All is calm at DNR spring hearing
Marinette County crowd sparse for annual event
Monday, April 08, 2013 7:00 PM
WAUSAUKEE - The nights of heated arguments and high emotions in Marinette County are ancient history at the annual Department of Natural Resources Spring Fish & Wildlife Hearing.
Monday's hearing - held in the Wausaukee High School auditorium - drew a relatively sparse crowd of 34 and was over in 40 minutes. It was followed by the Wisconsin Conservation Congress Spring County Conservation Meeting, which lasted about 45 minutes.
One DNR Spring Hearing question regarding overnight placement of portable stands and blinds prompted discussion. The proposal asks whether to favor allowing the unattended, overnight placement of portable stands and blinds on department and managed lands between Sept. 1 and Jan. 31.
Currently, this practice is prohibited on DNR managed lands. The regulation is designed to prevent the "staking out" or making advance claims to hunting locations in favor of a first-come, first-served practice.
Walter Ducaine of Crivitz asked whether this proposal would lead to confrontations.
"He could be in there before you got there even though you've got that DNR number on your stand," Ducaine said. "If you leave the DNR number on it why would anybody else be able to use it?"
Conservation Warden David Oginski, who narrated the DNR portion of the meeting, said ethics would dictate that the right thing to do would be to leave someone else's stand alone. On Marinette County land, hunters are allowed to keep a stand for 21 days, and anyone else can use it.
A Conservation Congress Endangered Resources & Law Enforcement Committee advisory question asked whether to favor removing Wisconsin's requirement of wearing a backtag during the archery and gun deer and bear hunting seasons.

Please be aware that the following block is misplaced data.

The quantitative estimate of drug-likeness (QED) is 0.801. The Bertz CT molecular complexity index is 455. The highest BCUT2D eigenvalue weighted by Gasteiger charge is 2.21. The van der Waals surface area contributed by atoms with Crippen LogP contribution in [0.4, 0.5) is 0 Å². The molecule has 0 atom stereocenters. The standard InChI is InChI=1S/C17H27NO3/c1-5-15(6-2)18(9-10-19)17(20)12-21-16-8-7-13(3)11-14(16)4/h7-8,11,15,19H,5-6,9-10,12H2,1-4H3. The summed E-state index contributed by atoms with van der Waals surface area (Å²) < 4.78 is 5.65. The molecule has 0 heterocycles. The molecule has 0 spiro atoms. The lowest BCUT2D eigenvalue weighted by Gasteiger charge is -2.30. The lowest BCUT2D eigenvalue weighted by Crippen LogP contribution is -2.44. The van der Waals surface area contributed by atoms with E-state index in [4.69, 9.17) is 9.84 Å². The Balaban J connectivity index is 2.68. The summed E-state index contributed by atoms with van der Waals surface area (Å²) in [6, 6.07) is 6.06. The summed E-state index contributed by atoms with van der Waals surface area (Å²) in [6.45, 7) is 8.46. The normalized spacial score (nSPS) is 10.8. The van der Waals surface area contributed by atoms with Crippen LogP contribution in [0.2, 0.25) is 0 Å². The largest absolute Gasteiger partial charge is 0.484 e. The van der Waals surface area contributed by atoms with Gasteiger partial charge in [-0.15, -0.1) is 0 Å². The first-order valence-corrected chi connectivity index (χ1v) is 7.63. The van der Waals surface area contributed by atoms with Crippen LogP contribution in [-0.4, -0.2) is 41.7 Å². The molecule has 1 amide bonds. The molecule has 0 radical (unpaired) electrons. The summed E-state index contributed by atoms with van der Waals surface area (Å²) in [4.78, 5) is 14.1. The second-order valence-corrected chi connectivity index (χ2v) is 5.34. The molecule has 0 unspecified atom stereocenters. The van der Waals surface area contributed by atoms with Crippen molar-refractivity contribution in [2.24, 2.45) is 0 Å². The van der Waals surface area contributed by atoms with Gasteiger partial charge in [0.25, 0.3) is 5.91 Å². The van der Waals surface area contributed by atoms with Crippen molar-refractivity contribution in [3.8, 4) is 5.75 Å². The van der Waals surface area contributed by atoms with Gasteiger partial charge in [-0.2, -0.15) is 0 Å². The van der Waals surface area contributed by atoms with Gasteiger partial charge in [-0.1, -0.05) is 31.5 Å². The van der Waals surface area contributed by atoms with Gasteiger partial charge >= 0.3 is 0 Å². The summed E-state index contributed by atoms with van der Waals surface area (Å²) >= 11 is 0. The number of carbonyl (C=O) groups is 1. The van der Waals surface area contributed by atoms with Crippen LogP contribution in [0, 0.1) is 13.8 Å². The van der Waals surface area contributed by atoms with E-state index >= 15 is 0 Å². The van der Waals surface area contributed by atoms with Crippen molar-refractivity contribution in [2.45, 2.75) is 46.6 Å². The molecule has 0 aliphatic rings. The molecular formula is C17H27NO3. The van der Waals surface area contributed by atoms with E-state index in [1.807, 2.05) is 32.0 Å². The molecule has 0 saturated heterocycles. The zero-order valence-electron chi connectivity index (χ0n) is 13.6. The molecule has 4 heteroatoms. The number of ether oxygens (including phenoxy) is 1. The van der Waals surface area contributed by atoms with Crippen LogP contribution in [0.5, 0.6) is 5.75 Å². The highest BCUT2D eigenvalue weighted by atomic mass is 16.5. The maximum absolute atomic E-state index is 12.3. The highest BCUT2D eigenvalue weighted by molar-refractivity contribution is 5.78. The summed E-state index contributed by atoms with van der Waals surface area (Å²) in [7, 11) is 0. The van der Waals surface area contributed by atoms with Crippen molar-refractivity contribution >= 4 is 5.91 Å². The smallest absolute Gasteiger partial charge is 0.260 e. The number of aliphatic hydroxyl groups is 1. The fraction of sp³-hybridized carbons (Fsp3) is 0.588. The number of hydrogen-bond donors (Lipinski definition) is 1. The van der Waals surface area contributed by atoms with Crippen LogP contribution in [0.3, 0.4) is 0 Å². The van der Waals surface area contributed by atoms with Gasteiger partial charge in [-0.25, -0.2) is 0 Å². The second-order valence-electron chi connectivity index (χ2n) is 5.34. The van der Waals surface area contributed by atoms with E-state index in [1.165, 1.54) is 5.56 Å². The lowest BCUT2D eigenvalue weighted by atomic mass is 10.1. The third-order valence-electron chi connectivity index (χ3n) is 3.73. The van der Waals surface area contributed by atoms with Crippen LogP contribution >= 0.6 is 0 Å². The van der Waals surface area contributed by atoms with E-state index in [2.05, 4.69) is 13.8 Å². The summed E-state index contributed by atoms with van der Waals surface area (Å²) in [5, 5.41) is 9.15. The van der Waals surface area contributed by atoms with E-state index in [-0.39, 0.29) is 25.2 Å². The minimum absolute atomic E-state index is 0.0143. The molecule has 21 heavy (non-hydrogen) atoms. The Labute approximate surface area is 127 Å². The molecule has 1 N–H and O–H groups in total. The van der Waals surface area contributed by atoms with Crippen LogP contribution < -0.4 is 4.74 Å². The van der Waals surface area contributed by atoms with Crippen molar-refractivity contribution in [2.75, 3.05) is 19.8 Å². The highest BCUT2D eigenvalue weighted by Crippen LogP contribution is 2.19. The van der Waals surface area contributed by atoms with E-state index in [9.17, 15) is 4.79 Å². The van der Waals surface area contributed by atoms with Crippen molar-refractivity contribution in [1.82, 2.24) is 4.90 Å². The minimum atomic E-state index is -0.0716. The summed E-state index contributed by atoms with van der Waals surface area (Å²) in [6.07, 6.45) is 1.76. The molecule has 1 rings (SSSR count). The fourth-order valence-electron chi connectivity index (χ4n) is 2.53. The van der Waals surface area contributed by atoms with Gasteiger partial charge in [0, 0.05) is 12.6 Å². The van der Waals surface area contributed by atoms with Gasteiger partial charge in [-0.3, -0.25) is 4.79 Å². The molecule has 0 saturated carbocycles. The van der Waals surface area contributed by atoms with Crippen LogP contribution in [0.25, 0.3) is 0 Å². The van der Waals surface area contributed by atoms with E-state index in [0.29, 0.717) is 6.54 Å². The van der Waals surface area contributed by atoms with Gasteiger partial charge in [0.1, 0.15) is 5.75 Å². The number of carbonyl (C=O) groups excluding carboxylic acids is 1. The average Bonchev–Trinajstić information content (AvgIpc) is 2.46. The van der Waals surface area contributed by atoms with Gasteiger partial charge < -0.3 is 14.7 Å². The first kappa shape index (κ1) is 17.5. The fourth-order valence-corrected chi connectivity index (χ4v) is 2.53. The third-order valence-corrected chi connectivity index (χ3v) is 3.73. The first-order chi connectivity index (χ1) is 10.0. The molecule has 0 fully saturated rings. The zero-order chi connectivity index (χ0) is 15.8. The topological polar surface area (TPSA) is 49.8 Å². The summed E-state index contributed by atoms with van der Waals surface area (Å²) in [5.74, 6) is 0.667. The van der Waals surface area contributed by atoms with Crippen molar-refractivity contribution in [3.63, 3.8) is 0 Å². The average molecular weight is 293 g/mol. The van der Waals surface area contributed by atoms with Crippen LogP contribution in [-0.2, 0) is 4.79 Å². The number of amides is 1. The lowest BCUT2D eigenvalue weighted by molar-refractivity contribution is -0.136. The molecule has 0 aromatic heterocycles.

The backtags have proven useful to help identify trespassers, Oginski said. He investigated an incident in which a man stabbed another out in the field, and he was identified by his backtag.
"Private landowners, I would think, would want to keep them," said Tom Davy of Crivitz. "Public land hunters, either-or, I guess."
Another committee question seeks to expand the definition of artificial lights allowed for predator hunting. It currently states that a battery-operated light must be hand-held. The change would allow headlamps and lights mounted to a firearm to help identify potential targets.
A Legislative Committee advisory question asks whether to increase the cost of a non-resident deer license. Other states such as Iowa ($564) and Montana ($570) have much higher non-resident license fees.
"Make these other states think about what they're charging," said Marinette County Conservation Congress member Darriol Sterckx.
Al Hofacker of Athelstane said there's a problem with reciprocity. In Alabama, a non-resident license costs more but includes all types of hunting - not just for deer.
A proposal would allow the statewide hunting and trapping of bobcats. Currently, they can only be hunted north of Highway 64. Bobcat permit applicants are much less successful than years ago, one man said.
"You'd be better off applying for tickets at Lambeau Field," he added.
Mike Kitt of Marinette, a retired Wisconsin DNR conservation warden, presented two resolutions seeking to restore northern pike spearing on Michigan/Wisconsin Boundary Waters, and on select waters in Wisconsin. This practice was outlawed in the late-1980s because of a perception that it was an antiquated law with few participants.
"This is not something we're proposing," Kitt said. "This is something we had and lost."
Kitt said pike spearing is an alternative fishing method with no adverse biological concerns.
Pike spearers typically cut a 2 1/2- by 5-foot hole and mark them with trees, slabs or snow pillars.
Robert LeHew was re-elected to a three-year term as Marinette County Conservation Congress representative. Justin Schaut was unopposed to serve a two-year term.